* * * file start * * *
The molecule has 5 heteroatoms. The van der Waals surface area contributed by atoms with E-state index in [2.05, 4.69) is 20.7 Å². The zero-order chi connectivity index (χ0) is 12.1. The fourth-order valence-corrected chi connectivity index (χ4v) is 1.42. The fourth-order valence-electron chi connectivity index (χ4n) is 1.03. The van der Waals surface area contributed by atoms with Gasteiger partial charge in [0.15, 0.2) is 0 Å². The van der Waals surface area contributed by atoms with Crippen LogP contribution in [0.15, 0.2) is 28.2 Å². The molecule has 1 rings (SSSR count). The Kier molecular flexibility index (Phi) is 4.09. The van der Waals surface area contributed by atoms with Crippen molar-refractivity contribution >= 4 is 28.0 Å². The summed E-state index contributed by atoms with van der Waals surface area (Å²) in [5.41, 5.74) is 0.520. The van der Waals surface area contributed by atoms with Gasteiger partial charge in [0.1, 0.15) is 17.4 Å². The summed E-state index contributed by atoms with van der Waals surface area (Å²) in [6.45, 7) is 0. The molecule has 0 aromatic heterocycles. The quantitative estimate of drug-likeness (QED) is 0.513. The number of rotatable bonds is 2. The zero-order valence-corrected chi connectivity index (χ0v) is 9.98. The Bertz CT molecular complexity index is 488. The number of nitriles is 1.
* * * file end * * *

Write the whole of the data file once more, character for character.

The molecule has 5 heteroatoms. The van der Waals surface area contributed by atoms with E-state index in [2.05, 4.69) is 20.7 Å². The zero-order chi connectivity index (χ0) is 12.1. The fourth-order valence-corrected chi connectivity index (χ4v) is 1.42. The fourth-order valence-electron chi connectivity index (χ4n) is 1.03. The van der Waals surface area contributed by atoms with Gasteiger partial charge in [0.15, 0.2) is 0 Å². The van der Waals surface area contributed by atoms with Crippen LogP contribution in [0.15, 0.2) is 28.2 Å². The molecule has 1 rings (SSSR count). The Kier molecular flexibility index (Phi) is 4.09. The van der Waals surface area contributed by atoms with Crippen molar-refractivity contribution >= 4 is 28.0 Å². The summed E-state index contributed by atoms with van der Waals surface area (Å²) in [5.41, 5.74) is 0.520. The van der Waals surface area contributed by atoms with Gasteiger partial charge in [0.1, 0.15) is 17.4 Å². The summed E-state index contributed by atoms with van der Waals surface area (Å²) in [6.45, 7) is 0. The molecule has 0 aromatic heterocycles. The quantitative estimate of drug-likeness (QED) is 0.513. The number of rotatable bonds is 2. The zero-order valence-corrected chi connectivity index (χ0v) is 9.98. The Bertz CT molecular complexity index is 488. The number of nitriles is 1.